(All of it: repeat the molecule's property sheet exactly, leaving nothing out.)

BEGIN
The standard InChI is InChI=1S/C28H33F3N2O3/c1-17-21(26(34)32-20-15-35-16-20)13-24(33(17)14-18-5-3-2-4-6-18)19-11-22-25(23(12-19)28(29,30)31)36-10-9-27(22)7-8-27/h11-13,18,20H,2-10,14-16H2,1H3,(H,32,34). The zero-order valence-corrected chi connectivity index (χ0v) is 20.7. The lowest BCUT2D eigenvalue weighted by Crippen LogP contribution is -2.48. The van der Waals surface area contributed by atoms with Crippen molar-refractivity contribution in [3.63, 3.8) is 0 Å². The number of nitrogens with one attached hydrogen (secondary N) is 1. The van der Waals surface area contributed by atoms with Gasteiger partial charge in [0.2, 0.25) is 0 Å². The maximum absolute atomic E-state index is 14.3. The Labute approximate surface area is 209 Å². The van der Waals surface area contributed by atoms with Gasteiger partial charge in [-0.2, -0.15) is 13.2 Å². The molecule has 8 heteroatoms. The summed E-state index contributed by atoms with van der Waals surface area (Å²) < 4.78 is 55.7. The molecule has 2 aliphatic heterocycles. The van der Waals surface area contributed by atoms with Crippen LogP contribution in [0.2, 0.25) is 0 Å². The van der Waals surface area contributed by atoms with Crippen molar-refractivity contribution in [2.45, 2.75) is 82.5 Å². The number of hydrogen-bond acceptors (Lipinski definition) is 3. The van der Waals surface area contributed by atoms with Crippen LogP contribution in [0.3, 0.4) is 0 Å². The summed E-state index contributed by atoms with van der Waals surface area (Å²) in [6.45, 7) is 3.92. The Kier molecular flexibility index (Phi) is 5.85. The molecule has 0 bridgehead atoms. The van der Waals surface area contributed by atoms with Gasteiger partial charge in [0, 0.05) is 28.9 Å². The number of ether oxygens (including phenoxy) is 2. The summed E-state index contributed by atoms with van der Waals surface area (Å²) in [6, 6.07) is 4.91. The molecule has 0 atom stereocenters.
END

The standard InChI is InChI=1S/C28H33F3N2O3/c1-17-21(26(34)32-20-15-35-16-20)13-24(33(17)14-18-5-3-2-4-6-18)19-11-22-25(23(12-19)28(29,30)31)36-10-9-27(22)7-8-27/h11-13,18,20H,2-10,14-16H2,1H3,(H,32,34). The zero-order valence-corrected chi connectivity index (χ0v) is 20.7. The lowest BCUT2D eigenvalue weighted by Crippen LogP contribution is -2.48. The van der Waals surface area contributed by atoms with Crippen molar-refractivity contribution in [3.63, 3.8) is 0 Å². The number of nitrogens with one attached hydrogen (secondary N) is 1. The van der Waals surface area contributed by atoms with Gasteiger partial charge in [0.2, 0.25) is 0 Å². The maximum absolute atomic E-state index is 14.3. The Labute approximate surface area is 209 Å². The van der Waals surface area contributed by atoms with Gasteiger partial charge in [-0.2, -0.15) is 13.2 Å². The molecule has 8 heteroatoms. The summed E-state index contributed by atoms with van der Waals surface area (Å²) < 4.78 is 55.7. The molecule has 2 aliphatic heterocycles. The van der Waals surface area contributed by atoms with Crippen LogP contribution in [0.2, 0.25) is 0 Å². The van der Waals surface area contributed by atoms with Crippen molar-refractivity contribution in [2.45, 2.75) is 82.5 Å². The number of hydrogen-bond acceptors (Lipinski definition) is 3. The van der Waals surface area contributed by atoms with Crippen LogP contribution in [0.3, 0.4) is 0 Å². The summed E-state index contributed by atoms with van der Waals surface area (Å²) in [6.45, 7) is 3.92. The Kier molecular flexibility index (Phi) is 5.85. The molecule has 0 bridgehead atoms. The van der Waals surface area contributed by atoms with Gasteiger partial charge in [0, 0.05) is 28.9 Å². The number of ether oxygens (including phenoxy) is 2. The summed E-state index contributed by atoms with van der Waals surface area (Å²) in [6, 6.07) is 4.91. The molecule has 0 atom stereocenters.